Although this guidance is not particularly nuanced, it confirms that the division views “cooperation” as an ongoing, engaging process—firms must dedicate consistent efforts to cooperation, and can’t view it as a “report and be done with it” exercise.

The division also provides examples of specific language it will include in relevant enforcement orders reflecting the level of cooperation and whether credit was provided.

These standard disclosures are effectively the division’s equivalent of a nutritional label—in each order the CFTC will provide an indication of cooperation as well as the actions taken by the firm that influenced the CFTC’s determination. Look for these in coming enforcement orders to understand the factors influencing the CFTC’s stance on credit in a particular context.

Most Significant Penalty Reductions

The fourth and final situation covered in the memo is where all three elements—self-reporting, cooperation, and remediation—are satisfied. In these instances, “the Division will recommend the most significant reduction in penalty,” which, again we learn in a footnote, may in “extraordinary circumstances” result in no penalty at all. Presumably, the self-reporting of an issue situates the potential cooperation credit in a wholly different realm than the other outcomes envisioned in the memo.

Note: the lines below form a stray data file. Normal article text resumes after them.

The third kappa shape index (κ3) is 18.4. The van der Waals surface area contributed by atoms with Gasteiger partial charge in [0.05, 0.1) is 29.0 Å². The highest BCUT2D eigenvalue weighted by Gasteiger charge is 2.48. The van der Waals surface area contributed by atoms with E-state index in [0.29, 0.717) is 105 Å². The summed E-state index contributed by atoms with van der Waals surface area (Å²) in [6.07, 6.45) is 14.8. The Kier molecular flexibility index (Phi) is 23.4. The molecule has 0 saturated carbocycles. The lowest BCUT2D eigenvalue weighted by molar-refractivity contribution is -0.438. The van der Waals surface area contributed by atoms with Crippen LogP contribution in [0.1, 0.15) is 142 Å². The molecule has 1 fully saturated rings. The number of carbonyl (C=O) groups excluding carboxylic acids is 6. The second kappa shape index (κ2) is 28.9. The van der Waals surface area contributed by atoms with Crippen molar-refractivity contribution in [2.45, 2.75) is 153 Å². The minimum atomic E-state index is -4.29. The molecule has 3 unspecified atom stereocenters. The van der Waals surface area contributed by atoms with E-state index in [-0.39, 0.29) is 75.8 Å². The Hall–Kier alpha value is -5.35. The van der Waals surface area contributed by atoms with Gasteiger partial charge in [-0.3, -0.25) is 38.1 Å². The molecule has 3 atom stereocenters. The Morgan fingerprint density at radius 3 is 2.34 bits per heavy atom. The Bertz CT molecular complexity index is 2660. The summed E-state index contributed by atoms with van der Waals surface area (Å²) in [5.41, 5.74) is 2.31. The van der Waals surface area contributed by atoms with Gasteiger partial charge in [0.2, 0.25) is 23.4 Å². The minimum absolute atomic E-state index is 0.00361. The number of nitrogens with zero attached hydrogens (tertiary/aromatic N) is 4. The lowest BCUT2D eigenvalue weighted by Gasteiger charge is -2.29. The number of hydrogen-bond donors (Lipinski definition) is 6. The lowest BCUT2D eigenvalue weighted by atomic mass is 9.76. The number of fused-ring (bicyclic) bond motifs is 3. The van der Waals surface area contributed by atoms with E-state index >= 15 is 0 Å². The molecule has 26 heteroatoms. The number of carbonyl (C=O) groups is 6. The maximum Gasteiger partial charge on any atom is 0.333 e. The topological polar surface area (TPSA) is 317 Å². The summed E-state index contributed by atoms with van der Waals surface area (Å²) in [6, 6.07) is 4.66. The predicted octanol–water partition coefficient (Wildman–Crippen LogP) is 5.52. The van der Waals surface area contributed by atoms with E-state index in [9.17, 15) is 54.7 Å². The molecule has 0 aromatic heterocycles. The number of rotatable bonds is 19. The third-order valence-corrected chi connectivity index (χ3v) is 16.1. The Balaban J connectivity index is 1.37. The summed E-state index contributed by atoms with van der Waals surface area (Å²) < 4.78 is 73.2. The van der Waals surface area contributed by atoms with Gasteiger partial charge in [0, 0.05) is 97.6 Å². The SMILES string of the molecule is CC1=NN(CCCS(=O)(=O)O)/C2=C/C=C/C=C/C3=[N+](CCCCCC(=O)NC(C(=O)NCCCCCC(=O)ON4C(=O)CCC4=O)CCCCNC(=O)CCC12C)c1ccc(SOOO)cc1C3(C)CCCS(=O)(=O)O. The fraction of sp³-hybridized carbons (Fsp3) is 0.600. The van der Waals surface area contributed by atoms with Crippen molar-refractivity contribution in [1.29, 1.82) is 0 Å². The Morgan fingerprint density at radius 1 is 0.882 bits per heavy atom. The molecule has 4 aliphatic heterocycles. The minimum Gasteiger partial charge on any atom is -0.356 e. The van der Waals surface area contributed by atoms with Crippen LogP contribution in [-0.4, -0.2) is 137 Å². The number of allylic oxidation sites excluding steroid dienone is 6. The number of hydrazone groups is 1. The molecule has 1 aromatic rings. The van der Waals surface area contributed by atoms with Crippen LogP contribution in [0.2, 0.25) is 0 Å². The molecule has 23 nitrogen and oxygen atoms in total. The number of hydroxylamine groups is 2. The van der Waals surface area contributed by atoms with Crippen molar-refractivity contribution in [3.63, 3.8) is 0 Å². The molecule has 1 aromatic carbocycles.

It is worth quickly comparing the CFTC’s methodology with the Financial Industry Regulatory Authority’s approach as outlined in Regulatory Notice 19-23. FINRA’s criteria for evaluating cooperation is roughly the same with the exception that it also considers credit restitution to customers as a key component.

In contrast to the CFTC, FINRA highlights specific situations where the severity of fines were diminished and illustrative examples of the types of conduct that might constitute “substantial assistance.” FINRA’s approach allows for rough benchmarking by including granular details about actions that could materially move the needle on credit.

Enforcement Orders Will Provide Insights

So runs the gamut of the credit for cooperation calculus. Clearly, self-reporting offers the most upside in terms of potential reduction of penalty, however the gray area between “cognizable” and “substantial” cooperation leaves ambiguity about how much credit might be offered in a given instance.

As the CFTC issues credit over time, enforcement orders will provide insights into the types of behaviors and actions that will suffice for meaningful consideration. For practitioners, making unbiased assessments of the willingness and ability of an organization to cooperate with the CFTC—as well as the steps it might take to meaningfully remediate issues—will influence decisions to self-report.

As quantitative details about cooperation credits emerge, the likelihood of self-reporting may increase as a result.

This column does not necessarily reflect the opinion of The Bureau of National Affairs, Inc. or its owners.

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Author Information

Marc Gilman is general counsel and vice president of compliance at Theta Lake Inc. He is also an adjunct professor at Fordham University School of Law. Follow him on Twitter: @marcwiki.